Dish Bistro

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I was having dinner with two friends -- one who was attempting a wise quasi-diet by never cleaning a plate, the other who, like me, ate every scrap of everything she liked and burned the excess calories by viciously mocking anything she didn't. Together, the three of us had worked our way through much of the menu at Dish Bistro, the new restaurant by Leigh Jones, former better half of the Leigh-and-Robert-Thompson restaurant partnership that had given Denver B-52 Billiards, Atomic Cowboy and one of its best restaurants of the past decade: Brasserie Rouge. We'd eaten a lot, enjoyed most of it, then ordered dessert because, like proper gastronauts, we are incapable of quitting while we're ahead.

It looked so good on the menu: a vanilla cream porter ice cream float. It sounded original and smart, combining two of man's greatest inventions -- alcohol and ice cream -- and conjuring an image of bittersweet, creamy, frosty goodness. Had it been edible (or drinkable, depending on your speed of consumption), it would've gained immediate status as one of my permanent food memes, one of those riffs (like Wayne Conwell's sushi, Mike Long's gastro-experimentalism, Brasserie Rouge's charcuterie) that I keep returning to as ideal descriptors of time, place, cuisine.

But it wasn't edible. Or drinkable. And after a few minutes, it was difficult just to look at -- a mess of beer and melting ice cream, mixed together in an oversized coffee cup like a pledge challenge for the world's lamest sorority: Kappa Lambda Sweettooth. Gary, who was already a couple of whiskeys to the wind, took one bite and staunchly refused all further dealings with the horrible beer-and-ice-cream soup. Mary and I were slightly more forbearing, sliding the cup back and forth, stirring its contents, pushing around the lump of ice cream and trying to come up with one ideal, balanced bite in which the essential decency of this culinary collision might come through. But there was no ideal bite to be found, because this dessert had only those two ingredients: dark, hoppy, bittersweet porter and vanilla ice cream, two tastes that go together like nuts and gum.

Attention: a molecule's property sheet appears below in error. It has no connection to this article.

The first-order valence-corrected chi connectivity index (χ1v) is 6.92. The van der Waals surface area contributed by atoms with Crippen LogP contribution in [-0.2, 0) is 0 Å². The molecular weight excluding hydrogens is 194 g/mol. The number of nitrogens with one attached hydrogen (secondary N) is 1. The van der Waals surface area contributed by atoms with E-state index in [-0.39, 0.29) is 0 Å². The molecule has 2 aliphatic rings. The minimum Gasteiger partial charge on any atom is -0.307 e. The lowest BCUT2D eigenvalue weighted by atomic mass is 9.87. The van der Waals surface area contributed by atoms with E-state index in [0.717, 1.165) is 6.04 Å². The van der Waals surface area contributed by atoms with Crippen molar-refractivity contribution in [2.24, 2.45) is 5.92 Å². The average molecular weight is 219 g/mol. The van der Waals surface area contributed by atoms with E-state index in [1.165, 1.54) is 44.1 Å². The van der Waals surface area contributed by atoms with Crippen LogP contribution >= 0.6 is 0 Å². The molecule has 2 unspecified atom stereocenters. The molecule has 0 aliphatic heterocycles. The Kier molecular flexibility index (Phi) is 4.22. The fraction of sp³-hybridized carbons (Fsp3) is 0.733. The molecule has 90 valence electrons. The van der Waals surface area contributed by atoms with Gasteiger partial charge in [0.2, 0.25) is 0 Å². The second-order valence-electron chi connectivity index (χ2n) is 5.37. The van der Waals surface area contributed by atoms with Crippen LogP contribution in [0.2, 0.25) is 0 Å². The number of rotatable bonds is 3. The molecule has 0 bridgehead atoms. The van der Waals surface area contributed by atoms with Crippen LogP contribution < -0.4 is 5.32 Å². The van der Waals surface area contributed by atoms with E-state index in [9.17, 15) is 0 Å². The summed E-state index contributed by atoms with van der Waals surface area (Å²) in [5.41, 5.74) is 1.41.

Dish Bistro

400 East 20th Avenue
Hours: 5-10 p.m. daily except Tuesday; 11 a.m.-2 p.m. Saturday-Sunday brunch

Mussels: $8
Cheese plate: $8
Crab croquette: $7
Lamb gnocchi: $16
Paella: $16
Duck l'orange: $17
Hanger steak: $19
Beer float: $7

I'm pretty sure that we were the first people to order this particular taste sensation, because our waitress kept checking in to see whether we liked it. And after a few minutes, Jones herself arrived, biting her lip and asking what we thought.

Tough to lie when one member of your party is staring daggers at the offending dish like it said something nasty about his mom, and the others are tasting it on a dare.

"It's...not good," we said. "Just really not good."

Jones nodded, as if she'd been expecting that. "Yeah," she said. "I've tried to get the chef to make cookies or something to go with it. Something sweet to cut the bitterness of the beer. Do you think that would help?"

No. Cookies, sugar, chocolate -- none of those would help. What would help would be making the float with root beer, the way God intended, and then adding a couple jiggers of bourbon, because God's okay with that, too. What would help would be if the rest of the dinner was so good that one strange misfire of a dessert got treated (and remembered) not as the meal-killer it could be, but as a quirk -- an odd and almost comical cautionary tale about two tastes that will not wed no matter how much they are romanced.

Lucky for Dish, for Jones, for chef Chris Dougherty and the kitchen crew, the rest of our dinner was that good. And it all began with some mussels.

Our waitress couldn't pronounce vichyssoise. She was unsure of what was stocked behind the bar. But she was a great waitress because she was obviously in love with the menu she was serving and wanted to share it all. "This table is too small for when you really want to eat," she said -- meaning it was too small to hold dinner for six and drinks for four being consumed by three people with an appetite and no shame about showing it. The table could fit the booze, house bread (thick quarters of glaze-top foccacia) and our cheese course just fine, but after that, real estate became an issue.

So our waitress announced that she would bring the food in flights and would not take away any plate until we gave our explicit permission -- a smart move, because I was hungry and unwilling to give up the cheese (a nice sharp cheddar, a dull brie and a smallish slab of the ever-excellent Roaring 40's blue topped with a disk of dark chocolate) until I saw more food coming. And when the mussels appeared, I nearly forked my first right out of the dish in her hand. Mary was more dignified and waited until the bowl with its fat, healthy mussels and caper beurre blanc and central tower of garlic bread pudding was actually set down.